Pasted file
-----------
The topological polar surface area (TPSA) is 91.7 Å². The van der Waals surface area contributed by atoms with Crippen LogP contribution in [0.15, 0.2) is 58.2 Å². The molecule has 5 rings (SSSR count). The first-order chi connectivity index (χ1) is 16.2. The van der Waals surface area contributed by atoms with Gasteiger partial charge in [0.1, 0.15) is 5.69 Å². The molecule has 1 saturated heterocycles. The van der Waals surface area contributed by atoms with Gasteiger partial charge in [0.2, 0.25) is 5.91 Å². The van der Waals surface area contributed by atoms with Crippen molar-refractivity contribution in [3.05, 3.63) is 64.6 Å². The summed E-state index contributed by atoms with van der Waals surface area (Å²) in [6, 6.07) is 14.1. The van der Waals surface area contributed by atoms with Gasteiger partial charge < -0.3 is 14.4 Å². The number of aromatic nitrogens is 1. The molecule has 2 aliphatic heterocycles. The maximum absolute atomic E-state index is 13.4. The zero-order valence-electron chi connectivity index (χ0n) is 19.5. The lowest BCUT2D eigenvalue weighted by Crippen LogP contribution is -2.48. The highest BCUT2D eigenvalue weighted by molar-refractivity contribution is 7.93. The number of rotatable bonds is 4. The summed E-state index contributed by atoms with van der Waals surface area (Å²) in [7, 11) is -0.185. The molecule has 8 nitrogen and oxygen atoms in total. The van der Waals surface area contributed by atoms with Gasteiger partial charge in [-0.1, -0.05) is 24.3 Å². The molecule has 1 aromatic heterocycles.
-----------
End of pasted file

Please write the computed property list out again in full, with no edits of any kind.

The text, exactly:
The topological polar surface area (TPSA) is 91.7 Å². The van der Waals surface area contributed by atoms with Crippen LogP contribution in [0.15, 0.2) is 58.2 Å². The molecule has 5 rings (SSSR count). The first-order chi connectivity index (χ1) is 16.2. The van der Waals surface area contributed by atoms with Gasteiger partial charge in [0.1, 0.15) is 5.69 Å². The molecule has 1 saturated heterocycles. The van der Waals surface area contributed by atoms with Gasteiger partial charge in [0.2, 0.25) is 5.91 Å². The van der Waals surface area contributed by atoms with Crippen molar-refractivity contribution in [3.05, 3.63) is 64.6 Å². The summed E-state index contributed by atoms with van der Waals surface area (Å²) in [6, 6.07) is 14.1. The van der Waals surface area contributed by atoms with Gasteiger partial charge < -0.3 is 14.4 Å². The number of aromatic nitrogens is 1. The molecule has 2 aliphatic heterocycles. The maximum absolute atomic E-state index is 13.4. The zero-order valence-electron chi connectivity index (χ0n) is 19.5. The lowest BCUT2D eigenvalue weighted by Crippen LogP contribution is -2.48. The highest BCUT2D eigenvalue weighted by molar-refractivity contribution is 7.93. The number of rotatable bonds is 4. The summed E-state index contributed by atoms with van der Waals surface area (Å²) in [7, 11) is -0.185. The molecule has 8 nitrogen and oxygen atoms in total. The van der Waals surface area contributed by atoms with Gasteiger partial charge in [-0.1, -0.05) is 24.3 Å². The molecule has 1 aromatic heterocycles.